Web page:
High on a bluff in Washington State, overlooking the mighty Columbia River and Oregon on the other side ... this amazing art museum has a wonderful, but sad, history.
The museum is housed in a grand mansion, built (1907) on over 6,000 acres of property owned by Sam Hill, a wealthy businessman and Quaker pacifist who planned on founding a Quaker agricultural community on the estate. The project received its name from his adored daughter, Mary Hill. His fondest wish was that his family would live here.
Unfortunately, his wife hated the area - and Mr. Hill realized she would never live there. He gave up his dream. He agreed that it should become a museum of art.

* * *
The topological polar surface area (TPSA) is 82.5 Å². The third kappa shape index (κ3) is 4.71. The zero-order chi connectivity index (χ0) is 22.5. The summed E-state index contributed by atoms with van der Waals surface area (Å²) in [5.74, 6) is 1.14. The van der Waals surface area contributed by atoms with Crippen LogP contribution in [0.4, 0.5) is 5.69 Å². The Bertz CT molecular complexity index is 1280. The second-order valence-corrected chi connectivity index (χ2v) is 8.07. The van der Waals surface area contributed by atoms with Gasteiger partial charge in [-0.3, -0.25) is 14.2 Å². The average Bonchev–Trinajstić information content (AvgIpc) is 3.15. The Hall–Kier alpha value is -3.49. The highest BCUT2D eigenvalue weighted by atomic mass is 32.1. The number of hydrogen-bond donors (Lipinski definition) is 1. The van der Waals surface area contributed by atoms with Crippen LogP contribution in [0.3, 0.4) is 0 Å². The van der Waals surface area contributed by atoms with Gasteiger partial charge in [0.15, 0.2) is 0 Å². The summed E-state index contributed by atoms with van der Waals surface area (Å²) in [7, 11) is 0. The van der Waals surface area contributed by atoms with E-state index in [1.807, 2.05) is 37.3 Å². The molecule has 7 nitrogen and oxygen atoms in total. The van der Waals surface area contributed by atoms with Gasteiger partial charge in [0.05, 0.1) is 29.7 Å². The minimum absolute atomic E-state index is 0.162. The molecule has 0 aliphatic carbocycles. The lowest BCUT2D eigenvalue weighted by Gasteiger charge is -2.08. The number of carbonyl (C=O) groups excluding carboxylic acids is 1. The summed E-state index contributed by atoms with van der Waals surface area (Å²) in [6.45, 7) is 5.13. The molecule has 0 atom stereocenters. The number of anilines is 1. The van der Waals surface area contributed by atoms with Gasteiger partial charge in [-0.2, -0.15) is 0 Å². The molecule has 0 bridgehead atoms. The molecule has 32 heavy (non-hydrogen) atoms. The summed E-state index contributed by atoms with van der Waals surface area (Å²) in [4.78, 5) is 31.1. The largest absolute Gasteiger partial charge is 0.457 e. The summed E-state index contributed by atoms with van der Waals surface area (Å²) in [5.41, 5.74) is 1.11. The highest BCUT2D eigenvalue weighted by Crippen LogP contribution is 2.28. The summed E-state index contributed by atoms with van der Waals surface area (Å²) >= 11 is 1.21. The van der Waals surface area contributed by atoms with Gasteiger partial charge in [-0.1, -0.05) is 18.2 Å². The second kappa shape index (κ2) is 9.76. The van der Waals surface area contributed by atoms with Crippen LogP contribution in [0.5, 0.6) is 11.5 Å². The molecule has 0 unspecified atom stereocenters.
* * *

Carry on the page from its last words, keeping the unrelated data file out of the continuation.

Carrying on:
In 1926 the museum of art was dedicated.
Even then, problems surrounded the estate, mostly involving irrigation and location.
The museum finally opened to the general public in 1940.
Unfortunately, Samuel Hill passed away in 1931, and never saw this final triumph.
“Sometimes the things dreamers do seem incomprehensible to others,
and the world wonders why dreamers do not see the way others do”
— Queen Marie of Romania
at the dedication of the unfinished Maryhill Museum of Art, 1926